I first became aware of Christopher Hitchens when he began writing for The Nation in the early 1980s. His column appeared side by side with that of his then friend and political comrade Alexander Cockburn. They were the very first things (helpfully arranged on facing pages) that I turned to every week and I'm sure that was true for many Nation readers. Victor Navasky recalls how one day, shortly after hiring him, "around five p.m. a dimpled five-o'clock shadowed face peered through my half-open door, surrounded by a haze of smoke. 'Drink?' asked the deep, richly accented baritone voice that accompanied all of the above. If it is possible in one word to convey an upper-class sensibility attached to a heart ostentatiously identified with the toiling masses, Christopher Hitchens succeeded." Hitchens succeeded at more things than most of us have ever attempted and, though he wasn't able to outwit cancer, his "elegance, wit, and brilliance," as his grieving editor put it, will live on in the hearts of all who knew and admired him. There were eight instances of Natoin* in OhioLINK today and 36 in WorldCat.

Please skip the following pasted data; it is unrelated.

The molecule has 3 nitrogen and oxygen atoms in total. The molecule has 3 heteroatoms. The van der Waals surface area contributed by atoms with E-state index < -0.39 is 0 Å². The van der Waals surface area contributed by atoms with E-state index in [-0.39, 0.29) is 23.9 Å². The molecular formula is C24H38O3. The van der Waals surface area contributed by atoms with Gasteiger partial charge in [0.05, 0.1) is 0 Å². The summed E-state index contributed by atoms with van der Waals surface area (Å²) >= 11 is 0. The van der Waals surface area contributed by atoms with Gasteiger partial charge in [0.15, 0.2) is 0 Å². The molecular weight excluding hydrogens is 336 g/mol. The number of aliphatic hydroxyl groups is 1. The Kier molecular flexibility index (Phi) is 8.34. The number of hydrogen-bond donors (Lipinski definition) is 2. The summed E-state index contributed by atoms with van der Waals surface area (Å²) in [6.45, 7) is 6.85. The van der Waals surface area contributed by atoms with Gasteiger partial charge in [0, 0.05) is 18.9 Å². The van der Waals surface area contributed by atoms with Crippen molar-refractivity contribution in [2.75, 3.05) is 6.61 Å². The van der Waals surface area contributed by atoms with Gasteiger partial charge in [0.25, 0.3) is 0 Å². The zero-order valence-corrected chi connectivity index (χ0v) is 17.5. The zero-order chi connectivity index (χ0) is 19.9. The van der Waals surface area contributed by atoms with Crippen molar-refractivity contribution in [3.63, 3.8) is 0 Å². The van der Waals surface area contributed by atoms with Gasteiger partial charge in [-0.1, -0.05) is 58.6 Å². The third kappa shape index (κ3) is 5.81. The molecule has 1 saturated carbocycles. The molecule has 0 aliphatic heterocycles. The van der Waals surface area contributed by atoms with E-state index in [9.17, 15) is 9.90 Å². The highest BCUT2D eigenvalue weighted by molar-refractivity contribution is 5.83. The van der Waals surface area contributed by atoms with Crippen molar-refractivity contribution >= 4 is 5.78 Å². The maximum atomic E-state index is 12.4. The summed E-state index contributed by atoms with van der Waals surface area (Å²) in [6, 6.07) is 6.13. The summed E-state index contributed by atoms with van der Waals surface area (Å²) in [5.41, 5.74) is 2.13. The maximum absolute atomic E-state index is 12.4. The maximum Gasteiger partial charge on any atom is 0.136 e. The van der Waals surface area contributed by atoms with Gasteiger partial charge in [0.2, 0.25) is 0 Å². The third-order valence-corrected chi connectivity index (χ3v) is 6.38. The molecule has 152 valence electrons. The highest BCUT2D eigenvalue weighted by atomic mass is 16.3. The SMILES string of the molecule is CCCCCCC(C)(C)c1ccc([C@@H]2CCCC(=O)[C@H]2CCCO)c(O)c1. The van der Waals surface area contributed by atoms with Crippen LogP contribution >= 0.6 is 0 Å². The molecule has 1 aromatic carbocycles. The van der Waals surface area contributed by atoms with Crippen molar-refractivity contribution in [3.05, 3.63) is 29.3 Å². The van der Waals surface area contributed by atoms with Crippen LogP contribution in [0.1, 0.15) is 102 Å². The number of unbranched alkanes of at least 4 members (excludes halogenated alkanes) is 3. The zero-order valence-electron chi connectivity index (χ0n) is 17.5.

(Current and past editors of The Nation, Katrina vanden Heuvel and Victor Navasky, courtesy of the New York Times.)